Parts of the U.S. are starting to open up again, but with covid-19 continuing to plague communities throughout the country, it’s still important to maintain proper social distancing where needed when out in public. To help make staying six feet away from others easier to visualise, Google made a simple augmented reality tool called SODAR.
In fact, the tool is so simple you don’t even need an app to use it — you can simply visit the SODAR website here using Chrome (or pull it up using Google’s QR code), and your browser will turn into a standalone tool that uses your phone’s cameras to draw a six foot perimeter around you.
Sodar – use WebXR to help visualise social distancing guidelines in your environment. Using Sodar on supported mobile devices, create an augmented reality two meter radius ring around you. #hacktohelp https://t.co/Bu78QrEN9f pic.twitter.com/kufatNFDQk
— Experiments with Google (@ExpWithGoogle) May 28, 2020
The downside is that while SODAR doesn’t require any special sensors or hardware, the tool is currently only available on Chrome on Android devices. Most Android phones and tablets made within the last couple years are supported, but SODAR doesn’t work on iOS, macOS, or Windows-based gadgets — at least not yet. Also, because SODAR is only meant to be a guideline to help people maintain social distancing, you shouldn’t expect laser-like precision.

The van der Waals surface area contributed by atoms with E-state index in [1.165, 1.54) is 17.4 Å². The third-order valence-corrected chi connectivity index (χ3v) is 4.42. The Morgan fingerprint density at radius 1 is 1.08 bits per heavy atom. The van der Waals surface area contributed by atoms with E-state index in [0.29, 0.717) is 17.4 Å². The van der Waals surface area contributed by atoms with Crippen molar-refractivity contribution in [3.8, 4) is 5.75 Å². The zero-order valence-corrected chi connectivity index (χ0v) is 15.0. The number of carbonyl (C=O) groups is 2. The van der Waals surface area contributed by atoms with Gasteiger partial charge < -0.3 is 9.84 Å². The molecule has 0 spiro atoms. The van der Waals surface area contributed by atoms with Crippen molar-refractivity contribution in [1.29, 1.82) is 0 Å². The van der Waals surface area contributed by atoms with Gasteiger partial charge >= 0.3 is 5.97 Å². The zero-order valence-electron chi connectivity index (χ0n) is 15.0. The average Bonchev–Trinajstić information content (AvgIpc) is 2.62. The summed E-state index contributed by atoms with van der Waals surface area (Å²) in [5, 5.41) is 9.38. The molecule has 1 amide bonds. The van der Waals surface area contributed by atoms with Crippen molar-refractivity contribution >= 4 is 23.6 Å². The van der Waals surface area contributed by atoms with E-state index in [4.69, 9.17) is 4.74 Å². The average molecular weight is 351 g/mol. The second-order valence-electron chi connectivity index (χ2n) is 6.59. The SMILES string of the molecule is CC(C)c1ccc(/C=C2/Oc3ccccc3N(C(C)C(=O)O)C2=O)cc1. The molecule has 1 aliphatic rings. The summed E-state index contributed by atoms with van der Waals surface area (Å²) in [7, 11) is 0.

I quickly tested SODAR on a Samsung Galaxy Z Flip. After I opened the website on my phone, gave SODAR permission to access my phone’s camera, and then pointed my phone’s camera at the floor to help calibrate the tool, I was shown a simple white AR circle marking the space around me that needed to be reserved for social distancing. The circle automatically adjusts depending on where you point your phone.
Thankfully, SODAR’s two-metre boundary is actually slightly larger than the six feet of distance recommended by the CDC by about a half foot, so even if the tool comes up a little short, it’s not a big deal.
Sadly, with the number of deaths from covid-19 in the U.S. having recently surpassed 100,000, even a simple tool to help people maintain social distancing is a welcome addition.